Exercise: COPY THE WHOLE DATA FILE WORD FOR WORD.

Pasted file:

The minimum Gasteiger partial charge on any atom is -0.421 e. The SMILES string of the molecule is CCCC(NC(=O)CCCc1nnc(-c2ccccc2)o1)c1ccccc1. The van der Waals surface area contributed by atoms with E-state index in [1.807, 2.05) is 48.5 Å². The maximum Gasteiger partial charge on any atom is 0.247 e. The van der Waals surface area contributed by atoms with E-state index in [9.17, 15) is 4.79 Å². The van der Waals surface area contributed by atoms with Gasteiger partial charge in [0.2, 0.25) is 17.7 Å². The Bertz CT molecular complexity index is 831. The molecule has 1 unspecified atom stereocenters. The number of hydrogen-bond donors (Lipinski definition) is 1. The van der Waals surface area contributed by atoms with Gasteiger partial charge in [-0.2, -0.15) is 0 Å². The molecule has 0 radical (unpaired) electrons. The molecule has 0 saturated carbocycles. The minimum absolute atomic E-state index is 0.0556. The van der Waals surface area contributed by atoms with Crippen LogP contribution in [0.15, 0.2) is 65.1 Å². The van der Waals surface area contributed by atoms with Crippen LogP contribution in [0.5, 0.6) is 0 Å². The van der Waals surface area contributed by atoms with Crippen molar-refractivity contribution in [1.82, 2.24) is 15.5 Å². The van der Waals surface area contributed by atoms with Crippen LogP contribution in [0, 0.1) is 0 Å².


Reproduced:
The minimum Gasteiger partial charge on any atom is -0.421 e. The SMILES string of the molecule is CCCC(NC(=O)CCCc1nnc(-c2ccccc2)o1)c1ccccc1. The van der Waals surface area contributed by atoms with E-state index in [1.807, 2.05) is 48.5 Å². The maximum Gasteiger partial charge on any atom is 0.247 e. The van der Waals surface area contributed by atoms with E-state index in [9.17, 15) is 4.79 Å². The van der Waals surface area contributed by atoms with Gasteiger partial charge in [0.2, 0.25) is 17.7 Å². The Bertz CT molecular complexity index is 831. The molecule has 1 unspecified atom stereocenters. The number of hydrogen-bond donors (Lipinski definition) is 1. The van der Waals surface area contributed by atoms with Gasteiger partial charge in [-0.2, -0.15) is 0 Å². The molecule has 0 radical (unpaired) electrons. The molecule has 0 saturated carbocycles. The minimum absolute atomic E-state index is 0.0556. The van der Waals surface area contributed by atoms with Crippen LogP contribution in [0.15, 0.2) is 65.1 Å². The van der Waals surface area contributed by atoms with Crippen LogP contribution in [0.5, 0.6) is 0 Å². The van der Waals surface area contributed by atoms with Crippen molar-refractivity contribution in [1.82, 2.24) is 15.5 Å². The van der Waals surface area contributed by atoms with Crippen LogP contribution in [0, 0.1) is 0 Å².